part Vander-Wiel, in 1687 ; and indeed this is, according to Cam-
paignac, the first exact observation of this species of fracture which
our science possesses, although its existence had been recognized by
the most ancient authors. A servant had been kicked by a horse, and
after a time, pain continuing in the limb, his surgeon, Dufoix, suspected

■ BoBt. Med. and Surg. Joum., vol. Iv. p. 851. Bee, also, Amer. Journ. Med.
Scl. for 1857, p. 806, with engraving ; and Bigelow on Hip Joint, p. 187.

* Treatise on Fractures in the Vicinity of Joints, etc., by Robert Wm. Smith,
Dublin, 1854, p. 44 et seq.

3 Malgaigne, op. cit, page 85.

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a fissure of the tibia, and having cut down to the bone, a cure wa9
soon eQected.^

In the Dupuytren Museum, at Paris, there are two tibise with linear
fractures ; one without history, and the other presented by MM. Mar-
jolin and EuUier, " and which had been broken by a ball."* In the
example related by Campaignac, a woman, having leaped from a
second-story window, died immediately, and upon examination she
was found to have three fissures in the upper portion of the left tibia,
one only of which entered the articulation.^

Many examples of fissure from '' perforating" gunshot wounds of
the bone have been observed during tHe late war in this country;
but as these examples belong peculiarly to military surgery, they
will be discussed more at length in the chapter on gunshot fractures.

Duverney saw a priest who had fallen and bruised the middle of his
left leg ; the swelling and pain consequent upon which were subdued
after a few days. The patient believed himself cured, and acted ac-
cordingly. Suddenly, in the night, he was seized with an acute pain
in the limb ; and on cutting down to the bone, a bloody serum escaped
from between it and the periosteum, and the bone was discovered to
be fissured longitudinally. Subsequently the tibia was trephined, but
the fissure did not reach the marrow. He recovered completely in
less than two months.

The same writer mentions another case, in which a soldier received
the kick of a horse in the middle of his left leg, which was followed
immediately by great pain, and subsequently by much inflammation,
and even gangrene of the skin. The wound, however, cicatrized
kindly, but after three months he was seized suddenly with a severe
pain in the limb; and, after the trial of many remedies, resort was
finally had to the knife, when the tibia was seen to be discolored, and
cracked longitudinally. On the following day the bone was opened
over the course of the fissure with a chisel and mallet, and the patient
was at once relieved by the escape of a yellowish and very ofi'ensive
matter. At the next dressing, the bone was opened more freely by
several applications of the trephine, and an abscess was exposed in
the centre of the bone. The patient finally recovered after about four
months.^ M. Campaignac saw, also, at the hospital La Charity the
tibia of a woman, mt, 88 years, upon which were found four fissures;
the report of which case is accompanied with a wood-cut illustration.'

Fissures may occur probably at all periods of life, but they are more
frequently found in the bones of adults. Campaignac, however, men-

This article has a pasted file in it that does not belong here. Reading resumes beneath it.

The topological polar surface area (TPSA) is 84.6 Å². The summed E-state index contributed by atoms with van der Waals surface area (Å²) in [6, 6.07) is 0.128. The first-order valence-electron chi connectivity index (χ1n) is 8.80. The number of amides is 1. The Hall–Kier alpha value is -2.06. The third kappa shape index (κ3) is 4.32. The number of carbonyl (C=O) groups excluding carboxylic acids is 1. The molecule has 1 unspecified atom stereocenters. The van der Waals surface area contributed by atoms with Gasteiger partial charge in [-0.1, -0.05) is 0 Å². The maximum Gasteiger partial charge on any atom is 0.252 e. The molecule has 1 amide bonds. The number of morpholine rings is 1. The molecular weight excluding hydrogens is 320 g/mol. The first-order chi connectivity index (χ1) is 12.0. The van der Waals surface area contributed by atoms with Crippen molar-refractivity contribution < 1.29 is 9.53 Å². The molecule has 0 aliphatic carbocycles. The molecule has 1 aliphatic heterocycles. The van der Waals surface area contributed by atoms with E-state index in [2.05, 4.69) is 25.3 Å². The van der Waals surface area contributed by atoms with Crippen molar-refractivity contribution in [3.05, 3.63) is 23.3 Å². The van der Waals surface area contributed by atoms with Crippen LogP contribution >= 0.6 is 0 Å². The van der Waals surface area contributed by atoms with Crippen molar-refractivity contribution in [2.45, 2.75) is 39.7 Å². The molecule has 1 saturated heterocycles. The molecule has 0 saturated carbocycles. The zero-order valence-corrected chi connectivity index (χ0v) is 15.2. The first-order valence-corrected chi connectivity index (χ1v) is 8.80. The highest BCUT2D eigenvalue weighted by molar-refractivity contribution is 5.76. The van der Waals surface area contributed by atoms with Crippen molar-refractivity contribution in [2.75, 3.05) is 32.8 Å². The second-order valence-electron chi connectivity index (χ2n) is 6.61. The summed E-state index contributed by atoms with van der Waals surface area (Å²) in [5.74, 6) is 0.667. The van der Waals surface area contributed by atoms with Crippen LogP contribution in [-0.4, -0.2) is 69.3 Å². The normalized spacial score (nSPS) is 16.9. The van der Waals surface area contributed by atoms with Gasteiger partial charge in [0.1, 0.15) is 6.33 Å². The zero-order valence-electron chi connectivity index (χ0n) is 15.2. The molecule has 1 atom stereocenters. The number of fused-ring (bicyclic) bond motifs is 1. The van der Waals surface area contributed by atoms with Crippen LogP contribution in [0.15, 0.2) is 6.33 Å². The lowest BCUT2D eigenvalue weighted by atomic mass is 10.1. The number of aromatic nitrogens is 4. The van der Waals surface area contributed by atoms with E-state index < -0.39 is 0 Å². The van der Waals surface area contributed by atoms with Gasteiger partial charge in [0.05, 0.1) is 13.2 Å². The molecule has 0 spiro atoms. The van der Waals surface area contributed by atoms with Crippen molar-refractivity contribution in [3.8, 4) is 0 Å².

tions a fissure of the humerus in a child ten or twelve years old, and
Gulliver has seen a fissure in the pelvis of an infant.

Etiology. — They may be occasioned by most of those causes which
produce fractures in general, such as direct or indirect shocks; but
they are occasioned much more often by direct blows, especially when
inflicted upon bones imperfectly covered by soft parts, such as the

1 Campaignac, op. cit., p. 17. ' Malgaigne, op. cit., p. 86.

* Campaignac, op. cit., p. 21. ^ Malgaigne, op. cit., p. 39 et seq.

s Campaignac, op. cit., pp. 21-22.

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tibia. Bullets, having violently struck or penetrated the bone, have
frequently occasioned fissures.

Their course may be parallel with the axis of the bone, oblique,
or transverse ; they are often multiple ; some merely enter the outer
laminae, others open into the cellular tissue, and others still divide both
surfaces of the bone through and through; and, according as they
penetrate more or less deeply the bone, their lips will be found to be
more or less separated. They frequently extend into the joint surfaces.

Diagnosis, — The signs which indicate the existence of a fissure must,
in a large majority of case^ be insufficient to determine fully the
diagnosis during the life of the patient. It is not probable that such
fissures could ever be clearly made out by the touch alone, where the
skin is not broken, since the pain, swelling, suppuration, etc., are only
characteristic of inflammation of the bone or of its coverings, and
might be equally present whether a fracture existed or not. In those
rare cases only in which the flesh is torn oft^ and the surface of the
bone is brought directly under the observation of the eye, will the
diagnosis become certain.

Treatment. — Fortunately, an error in judgment in this matter will
not materially, if at all, prejudice the interests of the patient; since,
whatever may be the fact in other respects, if the bone, or its perios-
teum, or its medullary tissue, is inflamed, and rest, with antiphlogis-
tics, does not accomplish its speedy resolution, incisions and perfora*
tions become inevitaole, if we would give either safety or relief to the
sufferer. Accordingly, in the inflammation and suppuration conse-
quent upon these fractures, we have seen that it has been occasionally
found necessary to lay open the soft tissues freelj^ and even to trephine
the bone at one or more points.

Fissures in Cartilage, — I have once met with a fissure in the thyroid
cartilage, which constitutes, so far as I know, the only example upon
record of a fissure in cartilage.^



§ 1. OssA Nasi.

Of twenty-five cases of fracture of the ossa nasi recorded by me,
only fourteen were seen by a surgeon in time to afibrd relief. It
seemed to me necessary, therefore, that the student should be in-
structed how frequently the nature of this accident is overlooked